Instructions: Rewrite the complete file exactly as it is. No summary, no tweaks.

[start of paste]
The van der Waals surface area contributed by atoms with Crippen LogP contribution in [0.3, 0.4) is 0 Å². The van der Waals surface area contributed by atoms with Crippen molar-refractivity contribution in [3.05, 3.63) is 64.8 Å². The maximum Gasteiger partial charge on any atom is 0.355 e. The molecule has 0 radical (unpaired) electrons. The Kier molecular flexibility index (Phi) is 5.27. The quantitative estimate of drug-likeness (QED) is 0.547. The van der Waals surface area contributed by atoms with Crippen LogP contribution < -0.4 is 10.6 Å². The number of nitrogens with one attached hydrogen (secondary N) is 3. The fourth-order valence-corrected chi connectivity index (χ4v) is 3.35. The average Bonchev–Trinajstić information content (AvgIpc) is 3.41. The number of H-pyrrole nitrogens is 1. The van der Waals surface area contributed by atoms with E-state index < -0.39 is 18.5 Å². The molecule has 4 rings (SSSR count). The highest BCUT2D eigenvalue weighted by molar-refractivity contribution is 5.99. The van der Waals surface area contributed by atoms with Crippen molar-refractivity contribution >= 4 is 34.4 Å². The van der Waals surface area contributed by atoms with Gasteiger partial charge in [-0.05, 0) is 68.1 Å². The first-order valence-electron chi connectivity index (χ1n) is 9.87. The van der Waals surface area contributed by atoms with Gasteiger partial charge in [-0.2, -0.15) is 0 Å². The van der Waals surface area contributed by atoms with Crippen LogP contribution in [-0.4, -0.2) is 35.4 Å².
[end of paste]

The van der Waals surface area contributed by atoms with Crippen LogP contribution in [0.3, 0.4) is 0 Å². The van der Waals surface area contributed by atoms with Crippen molar-refractivity contribution in [3.05, 3.63) is 64.8 Å². The maximum Gasteiger partial charge on any atom is 0.355 e. The molecule has 0 radical (unpaired) electrons. The Kier molecular flexibility index (Phi) is 5.27. The quantitative estimate of drug-likeness (QED) is 0.547. The van der Waals surface area contributed by atoms with Crippen LogP contribution < -0.4 is 10.6 Å². The number of nitrogens with one attached hydrogen (secondary N) is 3. The fourth-order valence-corrected chi connectivity index (χ4v) is 3.35. The average Bonchev–Trinajstić information content (AvgIpc) is 3.41. The number of H-pyrrole nitrogens is 1. The van der Waals surface area contributed by atoms with E-state index < -0.39 is 18.5 Å². The molecule has 4 rings (SSSR count). The highest BCUT2D eigenvalue weighted by molar-refractivity contribution is 5.99. The van der Waals surface area contributed by atoms with Crippen molar-refractivity contribution >= 4 is 34.4 Å². The van der Waals surface area contributed by atoms with Gasteiger partial charge in [-0.05, 0) is 68.1 Å². The first-order valence-electron chi connectivity index (χ1n) is 9.87. The van der Waals surface area contributed by atoms with Gasteiger partial charge in [-0.2, -0.15) is 0 Å². The van der Waals surface area contributed by atoms with Crippen LogP contribution in [-0.4, -0.2) is 35.4 Å².